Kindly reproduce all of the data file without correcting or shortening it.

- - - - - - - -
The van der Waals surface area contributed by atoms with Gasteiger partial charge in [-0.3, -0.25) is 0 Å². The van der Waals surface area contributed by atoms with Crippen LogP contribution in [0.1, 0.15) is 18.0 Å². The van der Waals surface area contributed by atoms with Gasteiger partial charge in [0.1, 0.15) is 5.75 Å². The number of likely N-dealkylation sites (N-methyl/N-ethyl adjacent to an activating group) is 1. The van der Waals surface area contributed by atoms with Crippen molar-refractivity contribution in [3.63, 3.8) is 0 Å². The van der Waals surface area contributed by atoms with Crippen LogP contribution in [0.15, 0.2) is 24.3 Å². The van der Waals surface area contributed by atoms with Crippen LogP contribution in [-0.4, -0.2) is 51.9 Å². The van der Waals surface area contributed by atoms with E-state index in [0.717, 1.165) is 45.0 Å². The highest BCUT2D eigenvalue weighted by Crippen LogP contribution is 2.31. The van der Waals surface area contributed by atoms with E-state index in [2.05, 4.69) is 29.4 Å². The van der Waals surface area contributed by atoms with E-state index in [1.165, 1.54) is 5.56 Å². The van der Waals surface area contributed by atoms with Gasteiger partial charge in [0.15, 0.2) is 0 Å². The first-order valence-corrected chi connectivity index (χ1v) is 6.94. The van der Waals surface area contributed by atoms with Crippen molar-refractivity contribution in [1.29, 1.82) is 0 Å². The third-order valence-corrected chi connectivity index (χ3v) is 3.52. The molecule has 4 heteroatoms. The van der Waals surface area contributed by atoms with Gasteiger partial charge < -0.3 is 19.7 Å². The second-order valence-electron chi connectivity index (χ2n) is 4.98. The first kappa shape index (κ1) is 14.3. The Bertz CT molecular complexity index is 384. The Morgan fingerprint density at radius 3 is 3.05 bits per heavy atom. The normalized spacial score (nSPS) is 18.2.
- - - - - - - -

The van der Waals surface area contributed by atoms with Gasteiger partial charge in [-0.3, -0.25) is 0 Å². The van der Waals surface area contributed by atoms with Crippen LogP contribution in [0.1, 0.15) is 18.0 Å². The van der Waals surface area contributed by atoms with Gasteiger partial charge in [0.1, 0.15) is 5.75 Å². The number of likely N-dealkylation sites (N-methyl/N-ethyl adjacent to an activating group) is 1. The van der Waals surface area contributed by atoms with Crippen molar-refractivity contribution in [3.63, 3.8) is 0 Å². The van der Waals surface area contributed by atoms with Crippen LogP contribution in [0.15, 0.2) is 24.3 Å². The van der Waals surface area contributed by atoms with Crippen LogP contribution in [-0.4, -0.2) is 51.9 Å². The van der Waals surface area contributed by atoms with E-state index in [0.717, 1.165) is 45.0 Å². The highest BCUT2D eigenvalue weighted by Crippen LogP contribution is 2.31. The van der Waals surface area contributed by atoms with E-state index in [2.05, 4.69) is 29.4 Å². The van der Waals surface area contributed by atoms with E-state index in [1.165, 1.54) is 5.56 Å². The van der Waals surface area contributed by atoms with Gasteiger partial charge in [0.15, 0.2) is 0 Å². The first-order valence-corrected chi connectivity index (χ1v) is 6.94. The van der Waals surface area contributed by atoms with Crippen molar-refractivity contribution in [1.29, 1.82) is 0 Å². The third-order valence-corrected chi connectivity index (χ3v) is 3.52. The molecule has 4 heteroatoms. The van der Waals surface area contributed by atoms with Gasteiger partial charge < -0.3 is 19.7 Å². The second-order valence-electron chi connectivity index (χ2n) is 4.98. The first kappa shape index (κ1) is 14.3. The Bertz CT molecular complexity index is 384. The Morgan fingerprint density at radius 3 is 3.05 bits per heavy atom. The normalized spacial score (nSPS) is 18.2.